6 Famous Movie Scenes With Horrific Scientific Implications
Movies are escapist fantasies, made to allow us a small window of relief from the harsh realities of life, such as bills, failed potential, and our crippling inability to make friends. They're not restrained by the laws of nature, physics, or common sense. That's because once you start holding them accountable to the realities of science, our favorite movies get immediately dark in hilariously grotesque ways.
The Flash: Barry Allen Would Hit Every Person He Rescues Harder Than a Speeding Car
The Flash derives his name from his lightning-fast speed and favorite form of photography. He uses this speed to zip in and out of dangerous situations, snatching people up and carrying them to safety so that they may continue to spend $18 a ticket on DC Comics movies.
The Flash moves at an average of 182 mph, which is way beyond what would be considered a safe speed for an object to collide with a human being. Getting scooped up by a man moving that speed would result in spectacularly fatal injuries, leaving ol' Barry Allen with a whole lot of 'splaining to do.
According to some fancy physics calculations, a person getting rescued by the Flash running at top speed is being pummeled by roughly six times the amount of pressure they would have to endure if they had been struck by a goddamned taxi. Rather than survive the likely broken bones, ribs, and pride such an encounter could incur, Barry's heroic efforts are likely leaving a trail of paralyzed and/or dead people in his wake. Yes, every day in the Flash's hometown of Central City would be the last 20 minutes of Man Of Steel, and the newspapers would almost undoubtedly brand him as a menace called "Smash Ghost."
Home Alone: Kevin's Traps Would've Horrifically Killed The Wet Bandits
Kevin McCallister oversleeps on the morning of his family vacation, and his terrible parents make it all the way to France before realizing that their child is missing. Now, Kevin has to spend the week home alone, which is where the title of the film comes from. Seizing on what they had to assume was an easy payday, two hapless burglars attempt to infiltrate the McCallister family's mansion to make off with their expensive goods. Kevin defends his parents' purchases with a series of inventive Rube Goldberg traps and the help of a 65-year-old man with a shovel, and saves Christmas.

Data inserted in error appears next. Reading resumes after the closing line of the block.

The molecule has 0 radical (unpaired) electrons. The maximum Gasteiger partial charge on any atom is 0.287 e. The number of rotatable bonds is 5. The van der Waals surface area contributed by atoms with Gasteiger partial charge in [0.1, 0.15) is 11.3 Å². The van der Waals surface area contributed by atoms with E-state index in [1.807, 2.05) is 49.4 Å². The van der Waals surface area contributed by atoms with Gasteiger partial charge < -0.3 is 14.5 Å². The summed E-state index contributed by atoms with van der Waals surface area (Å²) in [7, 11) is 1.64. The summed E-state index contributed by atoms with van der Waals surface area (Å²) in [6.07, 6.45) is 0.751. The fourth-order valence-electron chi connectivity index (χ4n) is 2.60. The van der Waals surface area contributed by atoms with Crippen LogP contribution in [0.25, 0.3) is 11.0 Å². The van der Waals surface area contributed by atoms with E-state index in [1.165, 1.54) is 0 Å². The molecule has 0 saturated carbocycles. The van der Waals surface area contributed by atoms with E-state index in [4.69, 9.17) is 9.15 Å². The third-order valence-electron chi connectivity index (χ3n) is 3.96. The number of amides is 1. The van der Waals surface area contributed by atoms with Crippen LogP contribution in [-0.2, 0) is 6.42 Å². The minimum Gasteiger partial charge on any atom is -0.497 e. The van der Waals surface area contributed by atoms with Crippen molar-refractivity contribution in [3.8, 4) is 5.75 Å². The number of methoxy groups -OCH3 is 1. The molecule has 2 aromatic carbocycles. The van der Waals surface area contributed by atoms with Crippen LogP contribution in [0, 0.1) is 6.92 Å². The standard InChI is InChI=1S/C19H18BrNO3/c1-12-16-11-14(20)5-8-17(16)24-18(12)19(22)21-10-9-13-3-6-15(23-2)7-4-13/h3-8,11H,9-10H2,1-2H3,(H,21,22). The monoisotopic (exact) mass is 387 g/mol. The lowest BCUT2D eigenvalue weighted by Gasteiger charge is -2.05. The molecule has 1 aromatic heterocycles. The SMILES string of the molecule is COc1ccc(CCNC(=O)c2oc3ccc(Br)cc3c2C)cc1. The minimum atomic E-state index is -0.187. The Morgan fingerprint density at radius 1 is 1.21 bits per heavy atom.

"Crush your enemies. See them driven before you. Hear the lamentations of Buzz's girlfriend."
Kevin's machinations are fucking brutal. According to Weill Cornell Medical College's Doctor Ryan St. Clair, the hilarious booby traps would have killed the Wet Bandits two or three times over. First of all, St. Clair assures us that taking a paint can to the front of the noggin from at least fifteen feet in the air is going to leave you with several missing teeth, along with quite a few broken face bones. Harry and/or Marv could very likely end up with a fractured orbital socket, which means that their fucking eyes would come out of their fucking heads, and the duo would be rolling around in that pile of Micro Machines, howling in impossible, relentless agony. But that pales in comparison to what would've happened if Kevin's blowtorch trap had been triggered by a real-life human being instead of cinema's Joe Pesci.
According to St. Clair, Kevin's makeshift death machine is spitting out flames reaching at least 3,000 degrees, and this petty criminal stands underneath it for seven seconds. This means that not only would Pesci's scalp be completely burned away, but also his skull would be so badly injured that it would be necrotic. He would literally need a bone transplant for the top of his head.
Then there's the silly heated doorknob trick:
St. Clair assures us that in order for the doorknob to glow red like this, it would need to be heated to at least 751 degrees Fahrenheit. Now, it takes about one second for 155-degree water to cause third-degree burns, so gripping that doorknob for as long as Pesci does would result in his hand bursting into flames. It is at this point that we all need to seriously question Kevin's sanity, because three minutes into this slapstick romp, we'd be treated to a protracted sequence of him struggling to bury two mutilated grown men (and his innocence) in his backyard. His dreams would be replaced with a rhapsody of the Wet Bandit's screams. Kevin will grow up, never leave his home, and die alone (with nobody but that Michael Jordan cardboard cutout for company).
Interstellar: The Black Hole Would've Incinerated Cooper Before He Made It Inside
Joe Cooper is on a mission to save the human race by finding an alternate planet for civilization to destroy, as Earth is now a dusty, corn-infested nightmare. Cooper's job is to hurl himself into a black hole in order to collect some data on gravity needed to get everyone floating around in outer space. He succeeds in getting the information back to his Earth-bound daughter via subspace bookshelf communication, and awakens years later in a hospital bed, the plan having worked like a charm and his face untouched by decades of wrinkles. Because science, time travel, and magic are the same thing.
Cooper's black hole (which, by the way, is way comelier than a real black hole) is surrounded by an accretion disk, a swirly collection of plasma, gas, and other fun particles that is somewhere in the realm of 65,000 degrees on the Kelvin scale, or roughly 11,6540 degrees Fahrenheit. For comparison, that is roughly 11 times hotter than the surface of the sun. Cooper is basically throwing himself into a spinning vortex of scalding gravity.